Carrie Fisher battled bipolar disorder and substance abuse for 45 years until her death in 2016. The Star Wars actress, popular for her role as Princess Leia, was diagnosed with the condition in her 20s following a drug overdose that left her fighting for her life.
The actress and author was a passionate mental health advocate and spoke openly about her illness. This also meant her addiction became very public as she took her fans along on her personal journey with her.
Many admired Fisher’s honesty and her brother, Todd Fisher, is just the same, as he sat down with General Hospital star Maurice Benard on his video podcast series, State Of Mind.
Carrie Fisher’s brother talks about her battle with bipolar on SOM
Todd opened up about his sister, Carrie, and her struggles with bipolar disorder whilst talking with Sonny’s portrayer and his wife who is also a veteran soap star, Catherine Hickland.
Bipolar disorder is characterized by extreme mood swings which include episodes of mania and depression. These bouts can last for several weeks, months or even years. Carrie was medicated for her illness, but also suffered a lifetime of drug dependence alongside her condition.
Todd said their relationship was “unique”. In Carrie’s first book that she dedicated to him, she says he gave her a “warming presence”. Carrie authored multiple books but two, in particular, Postcards From The Edge and its sequel, The Best Awful, gave readers a real insight into what it’s like to live with bipolar and manic depression.
Carrie Fisher’s horrific ‘reactions to drugs’
In the interview, Todd reveals that doctors initially tried to control Carrie’s mental health with lithium, which Benard also uses to control his bipolar. However, eventually, Fisher needed a lot more to keep her swings at bay.
Therefore, the doctors “tried different drugs on Carrie” but her brother recalls that they “almost killed her” and left her “on the floor vomiting.” Despite all of this, Fisher revealed that the overriding philosophy in their family was that “the show must go on” and Todd reveals that self-medication got her through a lot of her work.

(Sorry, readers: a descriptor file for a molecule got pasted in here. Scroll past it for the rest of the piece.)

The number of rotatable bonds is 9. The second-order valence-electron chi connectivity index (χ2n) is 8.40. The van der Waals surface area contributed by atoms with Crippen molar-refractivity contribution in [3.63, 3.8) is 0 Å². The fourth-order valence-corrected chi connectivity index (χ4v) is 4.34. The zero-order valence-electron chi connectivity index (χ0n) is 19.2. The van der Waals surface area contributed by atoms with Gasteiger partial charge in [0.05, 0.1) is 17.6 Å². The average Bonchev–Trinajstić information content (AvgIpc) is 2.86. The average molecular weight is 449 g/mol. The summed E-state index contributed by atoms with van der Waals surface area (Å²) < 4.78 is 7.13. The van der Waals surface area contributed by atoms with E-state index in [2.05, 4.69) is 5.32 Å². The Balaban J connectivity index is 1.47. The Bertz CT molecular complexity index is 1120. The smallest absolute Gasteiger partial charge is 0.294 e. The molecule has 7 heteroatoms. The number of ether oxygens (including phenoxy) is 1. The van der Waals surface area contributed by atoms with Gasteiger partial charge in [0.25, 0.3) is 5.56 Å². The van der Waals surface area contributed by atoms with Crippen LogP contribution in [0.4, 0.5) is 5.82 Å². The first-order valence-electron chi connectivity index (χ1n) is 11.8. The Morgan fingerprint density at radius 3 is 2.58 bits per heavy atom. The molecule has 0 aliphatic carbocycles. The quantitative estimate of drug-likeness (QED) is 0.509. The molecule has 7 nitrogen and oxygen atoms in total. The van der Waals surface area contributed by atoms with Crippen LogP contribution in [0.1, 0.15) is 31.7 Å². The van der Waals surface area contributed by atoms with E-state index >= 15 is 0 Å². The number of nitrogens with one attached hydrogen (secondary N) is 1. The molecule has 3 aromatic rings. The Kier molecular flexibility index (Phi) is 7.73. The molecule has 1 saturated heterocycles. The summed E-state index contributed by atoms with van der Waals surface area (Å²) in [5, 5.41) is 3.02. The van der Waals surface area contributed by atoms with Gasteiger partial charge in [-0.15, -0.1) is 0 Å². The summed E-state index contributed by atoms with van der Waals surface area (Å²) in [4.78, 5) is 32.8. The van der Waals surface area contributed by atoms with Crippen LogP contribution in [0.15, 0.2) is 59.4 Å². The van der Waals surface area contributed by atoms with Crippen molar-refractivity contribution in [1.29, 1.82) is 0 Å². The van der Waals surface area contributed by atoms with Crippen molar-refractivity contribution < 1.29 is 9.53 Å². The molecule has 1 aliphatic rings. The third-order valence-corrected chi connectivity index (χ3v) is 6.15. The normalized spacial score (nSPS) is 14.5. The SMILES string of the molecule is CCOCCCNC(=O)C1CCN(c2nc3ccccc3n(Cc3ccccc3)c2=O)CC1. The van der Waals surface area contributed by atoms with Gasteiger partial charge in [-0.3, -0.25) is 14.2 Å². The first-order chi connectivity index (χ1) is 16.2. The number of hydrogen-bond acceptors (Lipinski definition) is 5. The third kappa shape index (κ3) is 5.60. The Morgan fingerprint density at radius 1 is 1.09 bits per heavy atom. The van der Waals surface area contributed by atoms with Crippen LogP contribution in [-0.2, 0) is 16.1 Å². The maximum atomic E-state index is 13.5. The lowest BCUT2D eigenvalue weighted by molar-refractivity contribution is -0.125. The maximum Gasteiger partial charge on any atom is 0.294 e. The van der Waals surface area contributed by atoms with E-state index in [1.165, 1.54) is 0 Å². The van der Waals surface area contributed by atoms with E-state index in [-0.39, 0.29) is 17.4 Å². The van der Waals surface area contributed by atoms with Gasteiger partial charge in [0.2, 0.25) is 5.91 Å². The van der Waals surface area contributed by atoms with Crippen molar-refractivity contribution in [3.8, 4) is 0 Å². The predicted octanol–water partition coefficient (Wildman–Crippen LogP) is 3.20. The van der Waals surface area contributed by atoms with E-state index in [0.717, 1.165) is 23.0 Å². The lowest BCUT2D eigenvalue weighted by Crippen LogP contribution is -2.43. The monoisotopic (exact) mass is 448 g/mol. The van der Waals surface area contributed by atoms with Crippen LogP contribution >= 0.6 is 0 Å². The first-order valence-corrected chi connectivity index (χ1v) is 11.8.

Fisher revealed that “there was no end” to what she would want to take, so he became the regulator of her drugs. Her brother recalls that for decades they thought they would lose Carrie to an overdose but instead, Todd dubs her inability to self-regulate as a focal reason behind her death.
Todd also discussed the doctors’ attempts to help his sister regulate her moods, explaining that for her it wasn’t about trying to get high but instead, to level things out. Fisher opened up about the impact that it had on him, watching his family indulge in drugs and alcohol, saying he became the “designated driver.”
Todd explains why Carrie’s best performance was in the last Star Wars
Talking about one of her most famous roles, Todd says he thinks her best acting was in the last Star Wars because he thought that her connection to Princess Leia was so deep. This is because she was a “strong, intelligent woman who said what was on her mind” and in the middle of that was “suffering with mental illness.”
In fact, Todd even recognizes her mental illness as being a key factor in her “genius” creative flair, mainly because she “saw the world in a whole different way.”
Carrie Fisher’s tragic end
Carrie tragically passed away in 2016 at the age of 60, four days after having a cardiac arrest on a flight destined for LA. The coroner’s report states the actress had alcohol, cocaine, heroin, morphine and ecstasy in her system.
Just a day after Carrie’s death, her mother, Debbie Reynolds, passed away from a stroke at the same hospital. Carrie’s ashes were buried together with Debbie’s coffin.
If you’ve been affected by this story you can contact American Addiction Centers on (877) 686-7688 or Talk To Frank on 0300 123 6600 in the UK.